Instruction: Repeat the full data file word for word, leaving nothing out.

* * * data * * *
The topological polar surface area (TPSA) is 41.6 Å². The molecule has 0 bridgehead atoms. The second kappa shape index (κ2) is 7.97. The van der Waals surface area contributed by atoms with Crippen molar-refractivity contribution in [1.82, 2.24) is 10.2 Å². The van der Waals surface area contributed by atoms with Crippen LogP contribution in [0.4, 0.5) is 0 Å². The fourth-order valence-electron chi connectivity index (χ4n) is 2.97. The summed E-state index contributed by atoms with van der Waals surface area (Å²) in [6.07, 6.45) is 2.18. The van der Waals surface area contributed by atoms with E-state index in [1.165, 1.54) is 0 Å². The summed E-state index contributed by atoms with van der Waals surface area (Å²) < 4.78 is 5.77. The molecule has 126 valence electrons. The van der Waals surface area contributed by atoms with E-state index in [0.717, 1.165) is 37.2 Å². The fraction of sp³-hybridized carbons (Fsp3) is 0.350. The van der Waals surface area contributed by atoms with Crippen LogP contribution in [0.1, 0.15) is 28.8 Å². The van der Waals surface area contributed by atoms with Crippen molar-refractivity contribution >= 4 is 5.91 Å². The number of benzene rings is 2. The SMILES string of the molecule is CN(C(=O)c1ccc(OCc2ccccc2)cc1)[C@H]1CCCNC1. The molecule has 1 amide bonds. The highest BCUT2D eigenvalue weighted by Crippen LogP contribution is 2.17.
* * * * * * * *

The topological polar surface area (TPSA) is 41.6 Å². The molecule has 0 bridgehead atoms. The second kappa shape index (κ2) is 7.97. The van der Waals surface area contributed by atoms with Crippen molar-refractivity contribution in [1.82, 2.24) is 10.2 Å². The van der Waals surface area contributed by atoms with Crippen LogP contribution in [0.4, 0.5) is 0 Å². The fourth-order valence-electron chi connectivity index (χ4n) is 2.97. The summed E-state index contributed by atoms with van der Waals surface area (Å²) in [6.07, 6.45) is 2.18. The van der Waals surface area contributed by atoms with E-state index in [1.165, 1.54) is 0 Å². The summed E-state index contributed by atoms with van der Waals surface area (Å²) < 4.78 is 5.77. The molecule has 126 valence electrons. The van der Waals surface area contributed by atoms with E-state index in [0.717, 1.165) is 37.2 Å². The fraction of sp³-hybridized carbons (Fsp3) is 0.350. The van der Waals surface area contributed by atoms with Crippen LogP contribution in [0.1, 0.15) is 28.8 Å². The van der Waals surface area contributed by atoms with Crippen molar-refractivity contribution >= 4 is 5.91 Å². The number of benzene rings is 2. The SMILES string of the molecule is CN(C(=O)c1ccc(OCc2ccccc2)cc1)[C@H]1CCCNC1. The molecule has 1 amide bonds. The highest BCUT2D eigenvalue weighted by Crippen LogP contribution is 2.17.